Original Paper

Marine Biology

, Volume 161, Issue 4, pp 899-910

First online:

Afro-Eurasia and the Americas present barriers to gene flow for the cosmopolitan neustonic nudibranch Glaucus atlanticus

  • Celia K. C. ChurchillAffiliated withMuseum of Zoology and Department of Ecology and Evolutionary Biology, University of MichiganMarine Science Institute, University of California, Santa Barbara
  • , Ángel ValdésAffiliated withDepartment of Biological Sciences, California State Polytechnic University Email author 
  • , Diarmaid Ó FoighilAffiliated withMuseum of Zoology and Department of Ecology and Evolutionary Biology, University of Michigan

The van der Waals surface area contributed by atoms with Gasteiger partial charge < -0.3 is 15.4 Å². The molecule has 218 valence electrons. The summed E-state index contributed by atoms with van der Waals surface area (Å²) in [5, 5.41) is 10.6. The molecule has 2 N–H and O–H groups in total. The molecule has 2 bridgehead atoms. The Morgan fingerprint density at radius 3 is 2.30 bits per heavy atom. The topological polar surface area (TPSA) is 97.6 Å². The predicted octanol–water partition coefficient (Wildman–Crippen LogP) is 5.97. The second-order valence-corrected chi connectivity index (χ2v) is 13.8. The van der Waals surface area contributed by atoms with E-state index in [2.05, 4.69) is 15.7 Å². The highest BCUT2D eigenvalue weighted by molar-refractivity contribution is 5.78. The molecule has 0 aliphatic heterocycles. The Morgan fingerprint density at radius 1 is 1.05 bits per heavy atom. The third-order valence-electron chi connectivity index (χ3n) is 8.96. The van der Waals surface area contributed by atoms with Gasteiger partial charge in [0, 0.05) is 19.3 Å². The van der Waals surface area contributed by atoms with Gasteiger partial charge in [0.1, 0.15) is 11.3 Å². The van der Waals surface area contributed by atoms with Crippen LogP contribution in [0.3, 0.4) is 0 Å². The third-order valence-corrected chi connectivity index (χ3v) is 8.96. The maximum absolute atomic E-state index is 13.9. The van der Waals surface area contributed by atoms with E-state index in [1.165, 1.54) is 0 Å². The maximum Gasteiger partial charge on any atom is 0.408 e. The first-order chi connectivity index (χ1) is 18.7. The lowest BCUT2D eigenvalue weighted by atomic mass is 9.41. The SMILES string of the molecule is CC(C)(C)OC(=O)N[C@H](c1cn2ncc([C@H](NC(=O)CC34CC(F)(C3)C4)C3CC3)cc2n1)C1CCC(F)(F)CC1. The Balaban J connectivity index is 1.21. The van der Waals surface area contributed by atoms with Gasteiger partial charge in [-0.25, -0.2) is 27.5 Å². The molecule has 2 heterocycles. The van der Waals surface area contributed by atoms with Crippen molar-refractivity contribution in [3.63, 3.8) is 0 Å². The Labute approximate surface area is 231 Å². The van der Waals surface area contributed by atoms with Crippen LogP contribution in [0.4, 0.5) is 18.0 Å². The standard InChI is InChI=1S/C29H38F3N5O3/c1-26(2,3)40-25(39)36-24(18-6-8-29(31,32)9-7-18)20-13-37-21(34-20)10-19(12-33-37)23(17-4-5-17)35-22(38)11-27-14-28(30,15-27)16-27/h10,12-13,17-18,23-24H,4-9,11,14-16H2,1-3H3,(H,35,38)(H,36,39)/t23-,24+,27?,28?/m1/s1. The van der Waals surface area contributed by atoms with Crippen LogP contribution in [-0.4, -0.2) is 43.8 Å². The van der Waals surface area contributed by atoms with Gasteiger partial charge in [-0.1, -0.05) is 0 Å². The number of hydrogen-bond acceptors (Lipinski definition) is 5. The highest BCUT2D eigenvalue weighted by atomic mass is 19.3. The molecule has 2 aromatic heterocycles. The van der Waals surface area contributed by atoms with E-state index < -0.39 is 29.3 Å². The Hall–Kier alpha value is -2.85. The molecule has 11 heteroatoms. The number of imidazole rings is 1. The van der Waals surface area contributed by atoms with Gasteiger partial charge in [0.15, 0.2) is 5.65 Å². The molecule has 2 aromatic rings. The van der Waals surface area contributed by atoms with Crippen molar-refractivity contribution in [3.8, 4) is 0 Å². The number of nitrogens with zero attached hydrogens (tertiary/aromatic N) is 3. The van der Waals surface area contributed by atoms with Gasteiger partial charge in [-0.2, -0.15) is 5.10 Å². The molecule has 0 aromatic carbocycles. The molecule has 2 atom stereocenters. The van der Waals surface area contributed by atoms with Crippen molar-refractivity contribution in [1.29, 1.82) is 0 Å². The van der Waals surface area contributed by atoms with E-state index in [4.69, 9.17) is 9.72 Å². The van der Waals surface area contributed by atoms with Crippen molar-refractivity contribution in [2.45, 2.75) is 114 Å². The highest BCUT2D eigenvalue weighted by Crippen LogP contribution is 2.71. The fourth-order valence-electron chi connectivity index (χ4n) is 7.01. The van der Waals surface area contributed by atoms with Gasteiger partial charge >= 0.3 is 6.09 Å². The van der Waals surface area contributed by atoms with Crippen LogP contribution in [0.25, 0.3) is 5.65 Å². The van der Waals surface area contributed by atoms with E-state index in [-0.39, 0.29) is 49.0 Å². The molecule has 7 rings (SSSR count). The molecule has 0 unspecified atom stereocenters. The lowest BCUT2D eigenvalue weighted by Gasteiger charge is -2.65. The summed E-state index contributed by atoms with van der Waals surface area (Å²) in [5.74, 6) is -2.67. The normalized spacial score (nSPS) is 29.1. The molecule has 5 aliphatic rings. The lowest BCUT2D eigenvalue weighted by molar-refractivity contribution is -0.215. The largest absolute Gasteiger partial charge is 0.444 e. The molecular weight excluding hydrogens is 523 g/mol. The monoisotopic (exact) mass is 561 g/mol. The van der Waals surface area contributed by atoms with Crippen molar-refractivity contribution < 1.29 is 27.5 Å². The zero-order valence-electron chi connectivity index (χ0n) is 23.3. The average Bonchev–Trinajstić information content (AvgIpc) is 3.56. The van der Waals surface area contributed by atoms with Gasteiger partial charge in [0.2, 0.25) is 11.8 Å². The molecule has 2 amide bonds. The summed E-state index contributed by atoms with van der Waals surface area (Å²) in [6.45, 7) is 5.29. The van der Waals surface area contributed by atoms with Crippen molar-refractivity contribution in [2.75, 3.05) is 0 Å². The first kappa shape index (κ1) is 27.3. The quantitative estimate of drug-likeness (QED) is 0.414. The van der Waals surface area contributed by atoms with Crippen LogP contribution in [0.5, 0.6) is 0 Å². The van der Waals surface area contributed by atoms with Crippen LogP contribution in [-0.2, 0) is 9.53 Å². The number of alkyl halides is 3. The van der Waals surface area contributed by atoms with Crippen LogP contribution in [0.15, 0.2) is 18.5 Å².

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Pelagic species have been traditionally thought to occupy vast, genetically interconnected, geographic ranges in an essentially homogeneous environment. Although this view has been challenged recently for some mesopelagic planktonic taxa, the population structure of hyponeustonic (surface-drifting) species remains unknown. Here, we test the hypothesis of panmixis in Glaucus atlanticus, a cosmopolitan neustonic nudibranch, by assessing the genetic differentiation of multiple representatives from a global neustonic sampling effort. Specimens were collected from all subtropical oceanic gyre systems (North Atlantic, South Atlantic, North Pacific, South Pacific, and Indian Ocean). We sequenced a fragment of the mitochondrial cytochrome oxidase I gene for 98 individuals and performed population structure, differentiation (analysis of molecular variance, spatial analysis of molecular variance, F ST, Jost’s D), and molecular clock analyses. Our results indicate that G. atlanticus is not globally panmictic, but that populations appear to be panmictic within ocean basins. We detected several topologically ectopic haplotypes in the Atlantic Ocean, but the molecular clock analysis indicates that these have diverged from closely related Indo-Pacific haplotypes over 1.2 MYA, coinciding with cooling in waters around in the southern tip of Africa and resulting oceanographic changes. These data and the fact that G. atlanticus is not known from polar latitudes suggest that gene flow between ocean basins is hindered by physical barriers (supercontinents) and water temperatures in the Arctic and Southern Oceans.